Richard Newhall

Richard Ager Newhall

Our freshman class, arriving in the fall of 1964, contained an exceptionally large number of history students. This seriously overtaxed the resources of the College’s history department, and reinforcements were brought in to meet the demand. One was a legendary, retired professor, Richard Ager Newhall. He had last taught at Williams eight years before, but he had remained active by teaching for one year thereafter at Colby, and later at the Pine Cobble School in Williamstown. In 1964-65, he taught European history to some of us freshmen at Williams, and also provided Advanced Placement instruction in European history to students at Mt. Greylock Regional High School. He was then 76 years of age, but his love of teaching and his faculties were clearly undiminished.

One could not help noticing immediately Professor Newhall’s physical disability—the shoulder sling he wore to support his injured arm, and the glove on his hand. Word spread that he had been severely wounded in World War I. The speculation was that he had probably been gassed. I do not recall that he ever referred to his war injury in class. Certainly he did not allow it to interfere with his classroom activities.

Every class began with a short exam. This traditional means of ascertaining whether one had read and understood the assigned material quickly instilled proper academic discipline in us. He used the discussion of the day’s quiz question as the jumping off point for a lively exploration of the particular political, economic, military or religious developments we were studying.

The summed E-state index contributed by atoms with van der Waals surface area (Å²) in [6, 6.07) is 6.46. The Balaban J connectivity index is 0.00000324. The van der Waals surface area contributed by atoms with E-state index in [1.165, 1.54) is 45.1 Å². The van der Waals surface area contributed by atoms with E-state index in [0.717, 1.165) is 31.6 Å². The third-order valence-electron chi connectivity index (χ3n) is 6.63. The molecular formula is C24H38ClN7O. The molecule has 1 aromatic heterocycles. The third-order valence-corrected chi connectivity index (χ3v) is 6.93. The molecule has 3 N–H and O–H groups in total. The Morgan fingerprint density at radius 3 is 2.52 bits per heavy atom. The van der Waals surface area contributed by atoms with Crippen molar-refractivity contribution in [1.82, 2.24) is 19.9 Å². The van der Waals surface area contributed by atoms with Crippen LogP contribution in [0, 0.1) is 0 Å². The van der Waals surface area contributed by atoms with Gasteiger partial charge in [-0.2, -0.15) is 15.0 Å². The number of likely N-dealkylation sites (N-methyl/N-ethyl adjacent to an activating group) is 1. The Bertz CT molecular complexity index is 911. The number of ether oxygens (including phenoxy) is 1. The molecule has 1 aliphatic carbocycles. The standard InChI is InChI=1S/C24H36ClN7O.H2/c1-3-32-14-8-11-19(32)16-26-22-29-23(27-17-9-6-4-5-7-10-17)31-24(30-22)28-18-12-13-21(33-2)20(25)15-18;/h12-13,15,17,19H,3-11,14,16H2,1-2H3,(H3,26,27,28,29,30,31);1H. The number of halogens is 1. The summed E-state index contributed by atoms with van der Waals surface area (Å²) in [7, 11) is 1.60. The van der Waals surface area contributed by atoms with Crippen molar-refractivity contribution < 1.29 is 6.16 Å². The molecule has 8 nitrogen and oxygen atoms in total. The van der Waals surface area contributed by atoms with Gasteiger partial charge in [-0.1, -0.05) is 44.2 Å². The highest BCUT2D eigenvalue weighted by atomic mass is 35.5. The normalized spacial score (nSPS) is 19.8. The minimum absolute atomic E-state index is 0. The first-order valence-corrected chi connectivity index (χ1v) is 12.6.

Professor Newhall’s style of delivery was not flashy or dramatic, but his obvious fascination with the sweeping movements of the past, as well as the foibles of human behavior, was infectious. He also had a playful wit that enlivened the discussion. Once he spotted an apparently disinterested student slouching in the back of the room, and, before posing a question to him, announced he would dredge the back of the student’s head to see if he could extract a fact.

As a respected scholar in his field, Professor Newhall had authored, among other things, 31 volumes for classroom teaching, the Berkshire Studies in European History. But what mattered to us as young students was what transpired in the classroom. The consistently engaging level of teaching offered by Professor Newhall—including his insights and wry observations—easily crossed the decades that separated him from us. Late in his life he left his mark on history students of yet another generation at Williams.

Bob Heiss ‘68

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